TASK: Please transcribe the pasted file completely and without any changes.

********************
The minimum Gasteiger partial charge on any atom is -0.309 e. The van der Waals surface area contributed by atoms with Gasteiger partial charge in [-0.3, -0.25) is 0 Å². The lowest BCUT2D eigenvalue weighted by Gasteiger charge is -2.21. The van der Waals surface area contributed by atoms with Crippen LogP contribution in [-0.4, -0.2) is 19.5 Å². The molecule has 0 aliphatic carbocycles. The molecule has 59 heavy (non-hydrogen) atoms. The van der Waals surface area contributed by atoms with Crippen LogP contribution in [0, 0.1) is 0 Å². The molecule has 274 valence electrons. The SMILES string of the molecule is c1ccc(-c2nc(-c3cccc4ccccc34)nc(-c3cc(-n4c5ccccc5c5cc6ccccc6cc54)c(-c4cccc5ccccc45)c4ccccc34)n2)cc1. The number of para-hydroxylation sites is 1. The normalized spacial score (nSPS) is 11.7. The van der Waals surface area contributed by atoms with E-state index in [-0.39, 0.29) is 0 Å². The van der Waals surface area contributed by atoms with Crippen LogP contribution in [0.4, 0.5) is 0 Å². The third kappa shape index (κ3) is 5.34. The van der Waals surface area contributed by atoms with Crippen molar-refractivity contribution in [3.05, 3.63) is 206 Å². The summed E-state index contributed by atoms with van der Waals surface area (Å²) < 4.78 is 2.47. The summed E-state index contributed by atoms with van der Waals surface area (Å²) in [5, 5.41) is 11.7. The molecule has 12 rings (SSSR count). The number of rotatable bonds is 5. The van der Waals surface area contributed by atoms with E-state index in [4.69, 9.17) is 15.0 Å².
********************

The minimum Gasteiger partial charge on any atom is -0.309 e. The van der Waals surface area contributed by atoms with Gasteiger partial charge in [-0.3, -0.25) is 0 Å². The lowest BCUT2D eigenvalue weighted by Gasteiger charge is -2.21. The van der Waals surface area contributed by atoms with Crippen LogP contribution in [-0.4, -0.2) is 19.5 Å². The molecule has 0 aliphatic carbocycles. The molecule has 59 heavy (non-hydrogen) atoms. The van der Waals surface area contributed by atoms with Crippen LogP contribution in [0, 0.1) is 0 Å². The molecule has 274 valence electrons. The SMILES string of the molecule is c1ccc(-c2nc(-c3cccc4ccccc34)nc(-c3cc(-n4c5ccccc5c5cc6ccccc6cc54)c(-c4cccc5ccccc45)c4ccccc34)n2)cc1. The number of para-hydroxylation sites is 1. The normalized spacial score (nSPS) is 11.7. The van der Waals surface area contributed by atoms with E-state index in [-0.39, 0.29) is 0 Å². The van der Waals surface area contributed by atoms with Crippen LogP contribution in [0.4, 0.5) is 0 Å². The third kappa shape index (κ3) is 5.34. The van der Waals surface area contributed by atoms with Crippen molar-refractivity contribution in [3.05, 3.63) is 206 Å². The summed E-state index contributed by atoms with van der Waals surface area (Å²) < 4.78 is 2.47. The summed E-state index contributed by atoms with van der Waals surface area (Å²) in [5, 5.41) is 11.7. The molecule has 12 rings (SSSR count). The number of rotatable bonds is 5. The van der Waals surface area contributed by atoms with E-state index in [4.69, 9.17) is 15.0 Å².